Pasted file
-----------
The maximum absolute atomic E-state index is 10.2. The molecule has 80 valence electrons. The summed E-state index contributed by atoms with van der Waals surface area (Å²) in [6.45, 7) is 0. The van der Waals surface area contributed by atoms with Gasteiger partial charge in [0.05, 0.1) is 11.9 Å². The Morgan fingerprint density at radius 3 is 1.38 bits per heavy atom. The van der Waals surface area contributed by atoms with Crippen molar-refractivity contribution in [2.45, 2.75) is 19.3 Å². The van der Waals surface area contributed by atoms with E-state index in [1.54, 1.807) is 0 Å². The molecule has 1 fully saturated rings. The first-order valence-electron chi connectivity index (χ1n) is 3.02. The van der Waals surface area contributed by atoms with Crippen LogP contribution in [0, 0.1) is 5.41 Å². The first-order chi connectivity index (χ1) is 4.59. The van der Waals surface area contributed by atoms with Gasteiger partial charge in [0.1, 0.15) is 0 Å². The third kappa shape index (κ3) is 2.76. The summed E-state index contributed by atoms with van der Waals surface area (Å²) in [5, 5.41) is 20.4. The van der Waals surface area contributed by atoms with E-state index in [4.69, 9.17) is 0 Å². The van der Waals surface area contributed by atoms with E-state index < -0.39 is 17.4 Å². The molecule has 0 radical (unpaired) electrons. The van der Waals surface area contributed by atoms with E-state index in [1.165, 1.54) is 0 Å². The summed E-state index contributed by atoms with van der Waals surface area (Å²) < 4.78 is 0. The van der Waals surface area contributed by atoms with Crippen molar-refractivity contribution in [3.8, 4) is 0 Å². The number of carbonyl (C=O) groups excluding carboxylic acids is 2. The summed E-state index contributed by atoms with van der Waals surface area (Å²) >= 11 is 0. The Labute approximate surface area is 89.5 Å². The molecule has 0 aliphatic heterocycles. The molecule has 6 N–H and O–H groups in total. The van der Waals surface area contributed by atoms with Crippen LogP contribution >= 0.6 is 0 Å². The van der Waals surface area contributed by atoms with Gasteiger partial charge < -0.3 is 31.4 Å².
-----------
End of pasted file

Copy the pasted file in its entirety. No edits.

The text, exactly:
The maximum absolute atomic E-state index is 10.2. The molecule has 80 valence electrons. The summed E-state index contributed by atoms with van der Waals surface area (Å²) in [6.45, 7) is 0. The van der Waals surface area contributed by atoms with Gasteiger partial charge in [0.05, 0.1) is 11.9 Å². The Morgan fingerprint density at radius 3 is 1.38 bits per heavy atom. The van der Waals surface area contributed by atoms with Crippen molar-refractivity contribution in [2.45, 2.75) is 19.3 Å². The van der Waals surface area contributed by atoms with E-state index in [1.54, 1.807) is 0 Å². The molecule has 1 fully saturated rings. The first-order valence-electron chi connectivity index (χ1n) is 3.02. The van der Waals surface area contributed by atoms with Crippen LogP contribution in [0, 0.1) is 5.41 Å². The first-order chi connectivity index (χ1) is 4.59. The van der Waals surface area contributed by atoms with Gasteiger partial charge in [0.1, 0.15) is 0 Å². The third kappa shape index (κ3) is 2.76. The summed E-state index contributed by atoms with van der Waals surface area (Å²) in [5, 5.41) is 20.4. The van der Waals surface area contributed by atoms with E-state index in [4.69, 9.17) is 0 Å². The van der Waals surface area contributed by atoms with E-state index < -0.39 is 17.4 Å². The molecule has 0 radical (unpaired) electrons. The van der Waals surface area contributed by atoms with E-state index in [1.165, 1.54) is 0 Å². The summed E-state index contributed by atoms with van der Waals surface area (Å²) < 4.78 is 0. The van der Waals surface area contributed by atoms with Crippen molar-refractivity contribution in [3.8, 4) is 0 Å². The number of carbonyl (C=O) groups excluding carboxylic acids is 2. The summed E-state index contributed by atoms with van der Waals surface area (Å²) >= 11 is 0. The Labute approximate surface area is 89.5 Å². The molecule has 0 aliphatic heterocycles. The molecule has 6 N–H and O–H groups in total. The van der Waals surface area contributed by atoms with Crippen LogP contribution >= 0.6 is 0 Å². The van der Waals surface area contributed by atoms with Gasteiger partial charge < -0.3 is 31.4 Å².